As rates continued to climb, the number of existing homes going up for sale dried up.

Real estate professionals threw around the buzzy phrase “lock-in effect” to explain the phenomenon where homeowners were loath to list and give up their low rates, especially if they were planning to buy new homes that would come with a higher rate.

Many “homeowners said, ‘No thanks. I’ll wait it out and make do. … That low rate is just so much to give up,’” says Kiefer.

About 90% of homeowners with a mortgage have a rate below 6%, Hale notes. That helps to explain why there were nearly 15.2% fewer new listings that came on the market in the first 11 months of 2023 compared with the same period in 2022, according to Realtor.com data.

“Making a move is costly, so homeowners are only going to make a move if something is forcing them to make a change,” says Hale.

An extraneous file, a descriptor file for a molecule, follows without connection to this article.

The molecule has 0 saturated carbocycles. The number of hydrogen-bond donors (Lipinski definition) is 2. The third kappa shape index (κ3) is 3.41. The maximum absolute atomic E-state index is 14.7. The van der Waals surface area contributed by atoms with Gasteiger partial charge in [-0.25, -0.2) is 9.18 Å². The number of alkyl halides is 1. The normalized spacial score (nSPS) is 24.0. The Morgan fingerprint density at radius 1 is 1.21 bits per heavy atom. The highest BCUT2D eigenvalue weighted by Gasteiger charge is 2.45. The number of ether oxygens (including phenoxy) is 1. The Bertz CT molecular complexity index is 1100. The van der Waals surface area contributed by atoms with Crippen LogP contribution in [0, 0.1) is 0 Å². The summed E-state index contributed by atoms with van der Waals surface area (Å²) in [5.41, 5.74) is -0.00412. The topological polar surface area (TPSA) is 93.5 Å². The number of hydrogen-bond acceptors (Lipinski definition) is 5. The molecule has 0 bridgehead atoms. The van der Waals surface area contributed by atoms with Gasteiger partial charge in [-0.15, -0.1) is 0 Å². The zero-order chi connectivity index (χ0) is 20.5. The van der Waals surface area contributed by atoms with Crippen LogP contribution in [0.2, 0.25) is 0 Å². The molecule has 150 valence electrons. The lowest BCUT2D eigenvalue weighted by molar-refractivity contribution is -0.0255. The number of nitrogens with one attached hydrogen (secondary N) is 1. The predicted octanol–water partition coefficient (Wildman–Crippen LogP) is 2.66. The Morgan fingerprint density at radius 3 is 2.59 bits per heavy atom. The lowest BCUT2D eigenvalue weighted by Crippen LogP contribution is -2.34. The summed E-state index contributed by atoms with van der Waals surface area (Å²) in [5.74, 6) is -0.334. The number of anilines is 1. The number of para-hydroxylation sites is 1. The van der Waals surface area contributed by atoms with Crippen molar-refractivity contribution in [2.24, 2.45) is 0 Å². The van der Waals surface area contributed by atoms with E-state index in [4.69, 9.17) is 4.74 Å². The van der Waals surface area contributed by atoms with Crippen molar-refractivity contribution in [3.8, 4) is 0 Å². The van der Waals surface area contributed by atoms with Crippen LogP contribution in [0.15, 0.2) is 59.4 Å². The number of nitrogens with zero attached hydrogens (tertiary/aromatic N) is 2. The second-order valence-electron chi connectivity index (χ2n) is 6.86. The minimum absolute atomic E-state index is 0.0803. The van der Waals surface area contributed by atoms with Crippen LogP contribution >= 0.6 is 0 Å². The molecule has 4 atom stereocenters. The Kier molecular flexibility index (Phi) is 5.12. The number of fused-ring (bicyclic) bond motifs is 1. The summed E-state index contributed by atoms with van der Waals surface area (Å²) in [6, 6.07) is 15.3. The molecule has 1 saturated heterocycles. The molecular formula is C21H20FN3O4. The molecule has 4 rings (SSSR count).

Home prices refused to come down

Many real estate experts predicted that 2023 was going to be the year that home prices finally tumbled down. They had risen so much over the past few years and, combined with higher mortgage rates, they strained the budgets of buyers.

But while the double-digit price increases experienced during the COVID-19 pandemic came to an end, prices this year still edged up.

The median home price dared to go up 2.1% year over year, to $428,000 in 2023. (The data is from January through November using the most recent Realtor.com listing data.) That’s a new record.

That’s because buyers were still forced to compete for a very limited supply of homes for sale. So when a move-in ready home in a desirable area came on the market at a relatively affordable price, buyers bid up the price in multiple-offer situations.

Prices started at a median of $403,333 in January and steadily rose in the first half of the year. They peaked at $445,000 in June. As they often do in the colder months, prices fell and hit $420,000 by November, according to the most recent Realtor.com data.